Revenue have recently updated their guidance on the application of transfer of business provisions to property transactions. Before this change where a VAT registered purchaser was purchasing property, which had previously been let then transfer of business generally applied. Accordingly, if the property was “new” VAT was deemed to have applied on the sale price and if the property was an “old property” the purchaser took over the remaining VAT capital good obligations of the vendor.

    The new guidance

    The new guidance requires that there is a current letting or agreement for letting for transfer of business to apply. If the property is vacant on sale then transfer of business may not apply and further analysis is required to determine if VAT is chargeable, the sale is exempt or if a joint option to tax the sale should be sought.

    What questions do you have?

    We are happy to help. Please post your comment below or call John Comerford, Tax Partner at Cooney Carey, on 01 677 9000. Alternatively, send him an email: jcomerford@cooneycarey.ie

    Share This Post:
    • email
    • Facebook
    • LinkedIn
    • Twitter
      Posted on September 4, 2018 by John Comerford

      Budget 2019: Entrepreneurs seek improvement in tax relief to support investment in Irish economy

      With Brexit, international market and general economic risks looming the role of the Irish entrepreneur is more important than ever to maintain Ireland’s economy.

      As Irish entrepreneurs invest the economy grows, employment numbers are maintained and increased, and the driver of Irish economic activity is diversified to compliment multinational investors.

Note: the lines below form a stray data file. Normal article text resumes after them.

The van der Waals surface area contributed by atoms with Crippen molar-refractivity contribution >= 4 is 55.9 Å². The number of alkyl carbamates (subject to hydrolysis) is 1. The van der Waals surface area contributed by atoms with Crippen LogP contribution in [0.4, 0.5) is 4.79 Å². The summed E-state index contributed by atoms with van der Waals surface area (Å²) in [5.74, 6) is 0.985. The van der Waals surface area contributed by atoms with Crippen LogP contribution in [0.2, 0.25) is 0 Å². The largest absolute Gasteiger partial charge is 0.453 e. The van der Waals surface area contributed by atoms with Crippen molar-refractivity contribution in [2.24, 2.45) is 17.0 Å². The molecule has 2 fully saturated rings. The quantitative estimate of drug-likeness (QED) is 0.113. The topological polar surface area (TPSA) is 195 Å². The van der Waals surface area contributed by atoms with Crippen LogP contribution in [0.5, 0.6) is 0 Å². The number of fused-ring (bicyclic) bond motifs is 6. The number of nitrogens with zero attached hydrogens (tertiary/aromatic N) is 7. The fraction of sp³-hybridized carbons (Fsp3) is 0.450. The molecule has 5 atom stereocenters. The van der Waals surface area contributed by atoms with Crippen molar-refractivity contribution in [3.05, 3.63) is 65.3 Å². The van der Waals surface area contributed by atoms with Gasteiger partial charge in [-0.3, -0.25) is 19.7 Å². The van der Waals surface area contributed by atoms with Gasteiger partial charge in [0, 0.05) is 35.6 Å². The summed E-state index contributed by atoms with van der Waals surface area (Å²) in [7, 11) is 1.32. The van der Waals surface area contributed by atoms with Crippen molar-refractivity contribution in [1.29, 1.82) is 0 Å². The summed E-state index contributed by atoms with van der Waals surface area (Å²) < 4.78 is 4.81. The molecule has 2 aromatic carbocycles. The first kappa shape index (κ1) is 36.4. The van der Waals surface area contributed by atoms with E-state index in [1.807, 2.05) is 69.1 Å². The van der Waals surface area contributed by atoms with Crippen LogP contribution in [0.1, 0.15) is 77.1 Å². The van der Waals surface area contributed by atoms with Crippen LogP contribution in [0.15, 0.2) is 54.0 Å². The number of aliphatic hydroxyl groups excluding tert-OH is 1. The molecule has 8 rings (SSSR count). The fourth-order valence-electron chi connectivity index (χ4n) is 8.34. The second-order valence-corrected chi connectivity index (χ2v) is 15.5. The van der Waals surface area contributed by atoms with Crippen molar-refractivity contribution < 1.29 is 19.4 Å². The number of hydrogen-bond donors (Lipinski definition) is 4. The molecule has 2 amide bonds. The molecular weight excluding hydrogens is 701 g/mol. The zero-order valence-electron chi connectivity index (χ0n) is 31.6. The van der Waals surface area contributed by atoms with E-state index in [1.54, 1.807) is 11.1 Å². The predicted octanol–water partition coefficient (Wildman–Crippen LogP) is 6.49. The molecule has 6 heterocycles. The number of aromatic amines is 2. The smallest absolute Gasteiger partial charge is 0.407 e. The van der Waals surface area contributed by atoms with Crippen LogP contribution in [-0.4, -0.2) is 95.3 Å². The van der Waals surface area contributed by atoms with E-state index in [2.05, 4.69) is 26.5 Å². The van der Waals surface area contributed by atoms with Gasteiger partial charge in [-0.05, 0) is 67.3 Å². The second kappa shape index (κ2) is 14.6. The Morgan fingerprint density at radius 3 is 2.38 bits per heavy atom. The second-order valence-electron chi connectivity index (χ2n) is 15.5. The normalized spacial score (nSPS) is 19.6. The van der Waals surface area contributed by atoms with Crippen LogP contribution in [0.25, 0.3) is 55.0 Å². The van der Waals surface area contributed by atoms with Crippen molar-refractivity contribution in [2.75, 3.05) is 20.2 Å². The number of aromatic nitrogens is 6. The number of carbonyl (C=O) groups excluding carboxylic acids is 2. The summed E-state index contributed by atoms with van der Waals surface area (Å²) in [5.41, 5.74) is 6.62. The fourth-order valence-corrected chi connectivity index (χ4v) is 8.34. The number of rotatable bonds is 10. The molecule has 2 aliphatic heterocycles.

When entrepreneurs invest they take commercial risk motivated in part by the financial reward that follows business success. The Irish CGT rate is 33% and such a high CGT rate can discourage investment by entrepreneurs.

      The special entrepreneurs CGT rate

      The special entrepreneurs CGT rate of 10% partly addresses this but has two key downsides:

      • It is limited to gains of €1M.

      This compares with the UK relief which applies to gains up to €10M.

      • The full time working requirement means that entrepreneurs can generally only qualify in one business even if they invest in many businesses.

      It makes sense to encourage investment in business of scale and to invest in more than one business. Entrepreneurs will be watching Budget 2019 closely.

      If the limit on the relief is increased closer to the UK limit of €10M and the full time working relief requirement can be relaxed there will be more reason than ever for Irish entrepreneurs to invest with the benefit that brings to the Irish economy and employment.

      What questions do you have?

      We are happy to help. Please post your comment below or call John Comerford, Tax Partner at Cooney Carey, on 01 677 9000. Alternatively, send him an email: jcomerford@cooneycarey.ie

      Share This Post:
      • email
      • Facebook
      • LinkedIn
      • Twitter
        Posted on August 29, 2018 by John Comerford

        ← Older Posts